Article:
Sunday, October 1, 2023

Why talking about native plant landscapes is so important

Consumers are presented with this array of mostly
nonnative plants in full bloom to plant so their yards can
decorated with plants at peak bloom all the time.

Where are the native plants?

New homeowners and beginning gardeners find displays similar to this photo that I took at a big box store a few years ago. It's filled with mostly nonnative annuals in full bloom. Each tray is not too expensive, but after they fade in a couple of months, people are expected to come back to replace them with the next set. 

Examples in garden magazines and gardening TV shows with their instant landscapes imply that garden installations are events, and not ongoing projects that develop over the years.

Those perfect-on-the-shelf plants have
often been treated with systemic
insecticides so they won't be eaten.

There is a whole plant-growing industry in place to ensure a steady supply of these pretty-on-the-shelf plants. One ugly aspect of this business is its use of systemic insecticides so the plants are protected from various bugs that might eat them. As you might expect, plants with holes in their leaves and swarming insects don't sell as well as those with no holes.  

BUT... those insecticides are in all parts of the plants, even the flowers, and they poison the would-be pollinators in the homeowners' yards. So these plants are the last thing you want in a pollinator garden. 

So for pollinator gardens, people need to find sources for unpoisoned plants. Growing plants from seed is one way to go, but garden centers that offer unpoisoned and mostly native plants is another good and much quicker method. And attracting the adult pollinating insects is only part of the process. A complete pollinator garden includes the larval food for those pollinators and often, the larvae are caterpillars.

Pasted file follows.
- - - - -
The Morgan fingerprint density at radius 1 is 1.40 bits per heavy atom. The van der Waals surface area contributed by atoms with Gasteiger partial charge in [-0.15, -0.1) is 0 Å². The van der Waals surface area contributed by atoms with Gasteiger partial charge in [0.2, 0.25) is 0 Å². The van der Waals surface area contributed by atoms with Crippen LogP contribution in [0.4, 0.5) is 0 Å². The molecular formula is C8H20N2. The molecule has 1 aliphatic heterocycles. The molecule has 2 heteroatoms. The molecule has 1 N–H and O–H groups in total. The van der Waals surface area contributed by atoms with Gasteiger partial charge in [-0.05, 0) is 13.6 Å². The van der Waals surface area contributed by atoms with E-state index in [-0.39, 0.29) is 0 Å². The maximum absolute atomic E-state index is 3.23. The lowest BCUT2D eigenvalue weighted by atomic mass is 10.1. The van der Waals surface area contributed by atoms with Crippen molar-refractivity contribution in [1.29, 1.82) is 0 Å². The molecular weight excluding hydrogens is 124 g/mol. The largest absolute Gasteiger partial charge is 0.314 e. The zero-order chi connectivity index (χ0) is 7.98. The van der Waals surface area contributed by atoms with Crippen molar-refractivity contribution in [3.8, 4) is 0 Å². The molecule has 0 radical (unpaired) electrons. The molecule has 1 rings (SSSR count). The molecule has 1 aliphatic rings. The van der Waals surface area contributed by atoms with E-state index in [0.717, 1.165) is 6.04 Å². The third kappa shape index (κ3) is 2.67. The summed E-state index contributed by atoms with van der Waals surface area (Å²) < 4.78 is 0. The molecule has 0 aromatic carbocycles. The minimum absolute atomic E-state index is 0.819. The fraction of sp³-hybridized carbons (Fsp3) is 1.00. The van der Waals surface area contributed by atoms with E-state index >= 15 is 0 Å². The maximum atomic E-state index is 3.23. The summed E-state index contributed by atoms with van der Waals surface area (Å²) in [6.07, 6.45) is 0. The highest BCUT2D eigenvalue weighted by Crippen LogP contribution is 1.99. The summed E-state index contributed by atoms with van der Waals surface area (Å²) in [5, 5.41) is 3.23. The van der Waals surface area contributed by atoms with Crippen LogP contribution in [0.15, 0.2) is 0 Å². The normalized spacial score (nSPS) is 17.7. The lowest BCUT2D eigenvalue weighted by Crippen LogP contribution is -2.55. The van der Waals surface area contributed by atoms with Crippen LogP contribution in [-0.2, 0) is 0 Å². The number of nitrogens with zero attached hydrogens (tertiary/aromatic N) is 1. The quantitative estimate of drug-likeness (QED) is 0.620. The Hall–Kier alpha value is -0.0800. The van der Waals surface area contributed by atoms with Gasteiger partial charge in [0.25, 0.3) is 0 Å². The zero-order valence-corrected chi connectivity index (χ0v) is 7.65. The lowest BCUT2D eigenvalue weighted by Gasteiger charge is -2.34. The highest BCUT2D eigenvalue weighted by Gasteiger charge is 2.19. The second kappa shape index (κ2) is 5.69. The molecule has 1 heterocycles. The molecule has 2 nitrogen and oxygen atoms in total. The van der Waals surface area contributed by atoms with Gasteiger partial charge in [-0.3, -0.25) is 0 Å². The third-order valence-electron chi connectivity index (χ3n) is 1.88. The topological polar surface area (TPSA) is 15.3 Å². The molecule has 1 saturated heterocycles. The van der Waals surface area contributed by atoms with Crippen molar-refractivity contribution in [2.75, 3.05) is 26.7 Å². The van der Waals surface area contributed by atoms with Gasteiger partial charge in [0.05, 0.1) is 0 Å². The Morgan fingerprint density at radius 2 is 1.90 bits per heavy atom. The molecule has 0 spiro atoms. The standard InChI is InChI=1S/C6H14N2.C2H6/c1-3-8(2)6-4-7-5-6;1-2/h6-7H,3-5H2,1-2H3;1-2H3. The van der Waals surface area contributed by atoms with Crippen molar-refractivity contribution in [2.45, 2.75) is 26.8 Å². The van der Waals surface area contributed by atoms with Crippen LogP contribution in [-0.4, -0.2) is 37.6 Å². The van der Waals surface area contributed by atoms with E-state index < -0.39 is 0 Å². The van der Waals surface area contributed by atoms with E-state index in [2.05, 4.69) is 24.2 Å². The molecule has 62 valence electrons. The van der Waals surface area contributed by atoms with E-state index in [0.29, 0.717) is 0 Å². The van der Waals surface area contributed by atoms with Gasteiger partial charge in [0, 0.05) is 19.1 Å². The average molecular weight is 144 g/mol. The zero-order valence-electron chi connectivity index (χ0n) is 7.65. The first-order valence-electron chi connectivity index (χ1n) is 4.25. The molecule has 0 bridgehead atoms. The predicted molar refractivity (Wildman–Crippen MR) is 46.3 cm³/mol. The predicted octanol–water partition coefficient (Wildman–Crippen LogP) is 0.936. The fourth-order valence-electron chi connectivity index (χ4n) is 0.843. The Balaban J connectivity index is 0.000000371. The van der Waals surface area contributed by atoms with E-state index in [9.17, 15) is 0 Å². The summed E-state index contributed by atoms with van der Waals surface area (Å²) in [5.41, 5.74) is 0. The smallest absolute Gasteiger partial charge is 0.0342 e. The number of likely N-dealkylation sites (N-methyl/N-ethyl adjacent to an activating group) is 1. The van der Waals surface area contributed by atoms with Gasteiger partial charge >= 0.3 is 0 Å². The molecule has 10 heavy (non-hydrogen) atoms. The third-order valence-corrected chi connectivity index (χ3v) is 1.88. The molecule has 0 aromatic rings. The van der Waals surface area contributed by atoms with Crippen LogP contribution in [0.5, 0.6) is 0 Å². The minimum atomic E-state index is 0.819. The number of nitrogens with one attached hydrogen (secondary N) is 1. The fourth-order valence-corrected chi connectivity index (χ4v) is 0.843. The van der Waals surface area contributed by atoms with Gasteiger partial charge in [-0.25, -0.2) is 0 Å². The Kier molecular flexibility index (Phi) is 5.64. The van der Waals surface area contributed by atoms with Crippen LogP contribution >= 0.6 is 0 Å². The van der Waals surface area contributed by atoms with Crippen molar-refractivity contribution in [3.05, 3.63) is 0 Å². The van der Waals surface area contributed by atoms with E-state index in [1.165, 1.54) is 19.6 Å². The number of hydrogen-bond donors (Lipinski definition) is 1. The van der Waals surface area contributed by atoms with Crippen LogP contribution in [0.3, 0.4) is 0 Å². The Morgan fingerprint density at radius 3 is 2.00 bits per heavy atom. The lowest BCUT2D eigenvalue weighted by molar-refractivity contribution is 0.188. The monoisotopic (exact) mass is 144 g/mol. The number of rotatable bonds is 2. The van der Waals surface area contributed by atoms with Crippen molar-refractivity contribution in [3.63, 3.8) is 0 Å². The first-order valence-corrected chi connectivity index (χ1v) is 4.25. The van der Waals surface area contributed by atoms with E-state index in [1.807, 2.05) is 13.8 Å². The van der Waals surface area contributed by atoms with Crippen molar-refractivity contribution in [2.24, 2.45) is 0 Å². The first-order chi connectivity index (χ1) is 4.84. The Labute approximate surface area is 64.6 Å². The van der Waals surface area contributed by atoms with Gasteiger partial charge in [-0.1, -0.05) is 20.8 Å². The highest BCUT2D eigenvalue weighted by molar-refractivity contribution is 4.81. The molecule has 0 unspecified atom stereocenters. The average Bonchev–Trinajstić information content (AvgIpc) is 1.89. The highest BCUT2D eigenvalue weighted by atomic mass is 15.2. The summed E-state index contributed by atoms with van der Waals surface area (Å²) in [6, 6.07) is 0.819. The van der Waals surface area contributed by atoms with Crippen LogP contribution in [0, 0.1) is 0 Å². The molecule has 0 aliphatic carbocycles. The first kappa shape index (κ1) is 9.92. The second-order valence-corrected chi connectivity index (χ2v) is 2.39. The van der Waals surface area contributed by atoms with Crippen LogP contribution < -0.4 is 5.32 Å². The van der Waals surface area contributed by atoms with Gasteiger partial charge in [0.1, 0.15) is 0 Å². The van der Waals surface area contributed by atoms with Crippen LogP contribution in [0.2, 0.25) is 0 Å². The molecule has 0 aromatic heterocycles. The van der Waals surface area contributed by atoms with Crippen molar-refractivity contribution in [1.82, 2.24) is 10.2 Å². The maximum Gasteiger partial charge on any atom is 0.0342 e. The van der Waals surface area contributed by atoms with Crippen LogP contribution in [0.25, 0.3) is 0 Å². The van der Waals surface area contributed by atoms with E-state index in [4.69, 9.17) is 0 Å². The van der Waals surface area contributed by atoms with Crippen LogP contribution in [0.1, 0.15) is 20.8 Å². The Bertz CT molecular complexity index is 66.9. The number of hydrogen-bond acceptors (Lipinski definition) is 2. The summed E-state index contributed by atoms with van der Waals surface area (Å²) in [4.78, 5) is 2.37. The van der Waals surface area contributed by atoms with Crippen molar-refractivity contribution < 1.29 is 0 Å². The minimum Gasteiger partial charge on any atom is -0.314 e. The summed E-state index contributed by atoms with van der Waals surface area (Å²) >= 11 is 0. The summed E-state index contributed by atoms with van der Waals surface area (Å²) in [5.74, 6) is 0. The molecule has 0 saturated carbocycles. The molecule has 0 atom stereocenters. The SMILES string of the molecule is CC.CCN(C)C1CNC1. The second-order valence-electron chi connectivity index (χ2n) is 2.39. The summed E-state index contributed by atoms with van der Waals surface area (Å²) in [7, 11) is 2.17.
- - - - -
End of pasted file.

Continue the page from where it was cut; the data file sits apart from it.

The relationship between insects and other organisms that eat them is long and complex within the local ecosystem, so native plants are the best choice. A plant that has been imported from another part of the world may offer good nectar for the adult pollinators, but they may not support the larvae. 

New research now shows that interactive (functioning, native) ecosystem is far more productive of all the benefits we look for from our environment.  Also, more is being discovered now about interactions - things we couldn't know before -between plants and plants, plants and wildlife, the importance of local mycorrhizal fungal interactions. 

Caterpillars are baby bird food

If you want birds in your yard,
you must first invite the insects.

A single pair of breeding chickadees must find 6,000 to 9,000 caterpillars to rear one clutch of young, according to Doug Tallamy, a professor of entomology and wildlife ecology at the University of Delaware. Even though seeds are a nutritious winter staple, insects are best for feeding growing fledglings. 

So a bird-friendly yard must also have a good proportion of native plants, especially native trees such as oaks, which host a great variety of caterpillars.

Native plants play an important role in
your yard. 
This photo is by Jenny Welsh of the
Florida Native Plant Society.


Native Plant Resources

Dr. Doug Tallamy changed the narrative about why natives are so important even in a small yard. As a professor of Entomology, his view is what the plants offer in the local ecosystem. He has provided native plant enthusiasts with well-researched and easy-to-understand arguments for using more native plants in your yard, no matter how small. See my post, "Doug Tallamy!"

Read his books: "Bringing Nature Home" and  "Nature's Best Hope" for more background. And after you have added native plants to your yard, get on the map and register to become part of Tallamy's Homegrown National Park

"In the past, we have asked one thing of our gardens: that they be pretty. Now they have to support life, sequester carbon, feed pollinators and manage water." --Doug Tallamy

Florida's native plant resources

We are fortunate here in Florida, because we have a number of excellent native plant organizations.